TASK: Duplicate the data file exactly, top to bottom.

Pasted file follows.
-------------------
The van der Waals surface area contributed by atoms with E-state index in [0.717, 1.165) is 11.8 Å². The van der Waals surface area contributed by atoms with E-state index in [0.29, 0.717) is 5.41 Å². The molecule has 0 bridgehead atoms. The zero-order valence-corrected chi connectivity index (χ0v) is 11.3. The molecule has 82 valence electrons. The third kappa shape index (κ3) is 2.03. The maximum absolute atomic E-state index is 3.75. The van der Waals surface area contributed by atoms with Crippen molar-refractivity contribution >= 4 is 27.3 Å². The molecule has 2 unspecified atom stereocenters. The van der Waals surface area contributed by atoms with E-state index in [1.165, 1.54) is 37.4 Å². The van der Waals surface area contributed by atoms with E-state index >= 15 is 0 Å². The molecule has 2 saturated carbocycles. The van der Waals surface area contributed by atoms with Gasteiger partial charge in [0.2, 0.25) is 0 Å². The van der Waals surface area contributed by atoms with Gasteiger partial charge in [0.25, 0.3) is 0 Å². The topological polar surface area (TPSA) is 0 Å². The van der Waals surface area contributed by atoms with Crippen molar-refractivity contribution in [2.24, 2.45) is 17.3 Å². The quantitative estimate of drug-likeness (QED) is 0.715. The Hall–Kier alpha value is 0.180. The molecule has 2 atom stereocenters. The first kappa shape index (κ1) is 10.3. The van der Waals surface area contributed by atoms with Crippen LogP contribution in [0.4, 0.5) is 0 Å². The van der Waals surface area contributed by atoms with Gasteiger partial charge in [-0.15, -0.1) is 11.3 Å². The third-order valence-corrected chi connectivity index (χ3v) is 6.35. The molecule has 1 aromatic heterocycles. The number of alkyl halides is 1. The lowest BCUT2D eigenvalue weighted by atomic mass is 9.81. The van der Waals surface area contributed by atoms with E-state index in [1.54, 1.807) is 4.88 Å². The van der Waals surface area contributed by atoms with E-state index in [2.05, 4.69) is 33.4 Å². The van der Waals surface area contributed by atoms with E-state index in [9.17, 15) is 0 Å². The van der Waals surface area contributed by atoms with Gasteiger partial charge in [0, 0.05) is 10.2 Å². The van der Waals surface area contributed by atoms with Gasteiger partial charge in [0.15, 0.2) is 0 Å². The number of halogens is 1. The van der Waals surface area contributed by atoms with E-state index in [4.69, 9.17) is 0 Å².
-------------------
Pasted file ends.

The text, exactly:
The van der Waals surface area contributed by atoms with E-state index in [0.717, 1.165) is 11.8 Å². The van der Waals surface area contributed by atoms with E-state index in [0.29, 0.717) is 5.41 Å². The molecule has 0 bridgehead atoms. The zero-order valence-corrected chi connectivity index (χ0v) is 11.3. The molecule has 82 valence electrons. The third kappa shape index (κ3) is 2.03. The maximum absolute atomic E-state index is 3.75. The van der Waals surface area contributed by atoms with Crippen molar-refractivity contribution >= 4 is 27.3 Å². The molecule has 2 unspecified atom stereocenters. The van der Waals surface area contributed by atoms with E-state index in [1.165, 1.54) is 37.4 Å². The van der Waals surface area contributed by atoms with E-state index >= 15 is 0 Å². The molecule has 2 saturated carbocycles. The van der Waals surface area contributed by atoms with Gasteiger partial charge in [0.2, 0.25) is 0 Å². The van der Waals surface area contributed by atoms with Gasteiger partial charge in [0.25, 0.3) is 0 Å². The topological polar surface area (TPSA) is 0 Å². The van der Waals surface area contributed by atoms with Crippen molar-refractivity contribution in [2.24, 2.45) is 17.3 Å². The quantitative estimate of drug-likeness (QED) is 0.715. The Hall–Kier alpha value is 0.180. The molecule has 2 atom stereocenters. The first kappa shape index (κ1) is 10.3. The van der Waals surface area contributed by atoms with Crippen LogP contribution in [0.4, 0.5) is 0 Å². The van der Waals surface area contributed by atoms with Gasteiger partial charge in [-0.15, -0.1) is 11.3 Å². The third-order valence-corrected chi connectivity index (χ3v) is 6.35. The molecule has 1 aromatic heterocycles. The number of alkyl halides is 1. The lowest BCUT2D eigenvalue weighted by atomic mass is 9.81. The van der Waals surface area contributed by atoms with E-state index in [1.54, 1.807) is 4.88 Å². The van der Waals surface area contributed by atoms with E-state index in [2.05, 4.69) is 33.4 Å². The van der Waals surface area contributed by atoms with E-state index in [9.17, 15) is 0 Å². The van der Waals surface area contributed by atoms with Gasteiger partial charge in [0, 0.05) is 10.2 Å². The van der Waals surface area contributed by atoms with Gasteiger partial charge in [0.15, 0.2) is 0 Å². The number of halogens is 1. The van der Waals surface area contributed by atoms with E-state index in [4.69, 9.17) is 0 Å².